Harvard Business Review: ‘China’s National Energy Administration announced its intention to add 10 gigawatts of solar power capacity in 2013.’
The time to cross great divides and collaboratively develop a sustainable, profitable development model for Green China to come. The travels around China’s east coast, periphery and centre have revealed early seeds sown – solar heating and panels were a dime a dozen atop rooftops even in China’s far flung out frontiers. Perhaps, like a good tennis stroke, a good follow through; with sensible business minds, is needed to convert more of its burgeoning middle class into proponents of renewable energy.
– – –
Behind China’s Roaring Solar Industry
by Michael J. Silverstein |
Source – Harvard Business Review, published Jan 11, 2013
Wednesday, Bloomberg reported that Chinese solar stocks had soared based on market expectations that demand in China for alternative energy will increase given the Chinese government’s increasing solar capacity targets. Earlier this week, China’s National Energy Administration announced its intention to add 10 gigawatts of solar power capacity in 2013, more than twice its current level. According to Barron’s and others, China has already begun implementing its ambitious plan to increase installations. It previously approved the Golden Sun initiative for the first half of this year and committed prodigious amounts of government cash to the sector.
China has also begun offering subsidies for rooftop solar projects. These aren’t controversial production-side subsidies (of the kind that have been challenged as contravening international trade agreements) but rather incentivizing domestic subsidies intended to help Chinese citizens and organizations to purchase solar systems at an affordable price. This week, the share price of Trina Solar Ltd. the nation’s third-biggest maker of solar panels, jumped to the highest level in five months even as that of LDK Solar Co. rallied 7.7 percent.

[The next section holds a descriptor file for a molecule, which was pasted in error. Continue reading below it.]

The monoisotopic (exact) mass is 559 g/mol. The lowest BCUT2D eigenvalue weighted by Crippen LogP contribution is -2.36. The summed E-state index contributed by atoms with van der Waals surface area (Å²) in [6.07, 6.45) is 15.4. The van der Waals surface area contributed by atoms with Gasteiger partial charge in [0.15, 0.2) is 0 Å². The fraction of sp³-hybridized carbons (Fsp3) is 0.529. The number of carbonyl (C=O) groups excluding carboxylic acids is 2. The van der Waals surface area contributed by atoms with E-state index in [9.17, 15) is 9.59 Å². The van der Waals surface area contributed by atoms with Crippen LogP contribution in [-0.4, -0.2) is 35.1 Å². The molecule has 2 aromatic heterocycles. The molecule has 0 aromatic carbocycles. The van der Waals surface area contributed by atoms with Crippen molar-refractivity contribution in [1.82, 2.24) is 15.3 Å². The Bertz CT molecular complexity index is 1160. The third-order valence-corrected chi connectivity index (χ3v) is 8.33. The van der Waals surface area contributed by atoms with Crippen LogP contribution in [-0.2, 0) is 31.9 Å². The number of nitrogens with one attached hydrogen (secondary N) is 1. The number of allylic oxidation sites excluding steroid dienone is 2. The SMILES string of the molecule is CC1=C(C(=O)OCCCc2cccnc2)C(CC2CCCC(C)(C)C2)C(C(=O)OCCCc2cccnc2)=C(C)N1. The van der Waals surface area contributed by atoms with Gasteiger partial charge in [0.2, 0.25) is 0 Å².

Although some commentators may see this uptick in China’s solar investments (and equity values) as an intriguing short term phenomenon, we at The Boston Consulting Group believe it reflects a public commitment on the part of China’s government to embrace clean energy sources and to seek economic growth that is less energy dependent, as well as these profound long-term trends:
Please click here to read the rest of the article at the source.
Read the rest of this entry »
Filed under: Beijing Consensus, Charm Offensive, Chinese Model, Climate Change, Collectivism, Culture, Domestic Growth, Economics, Government & Policy, Green China, Influence, Infrastructure, Lifestyle, Population, Reform, Science, Technology, The Chinese Identity, China's Rise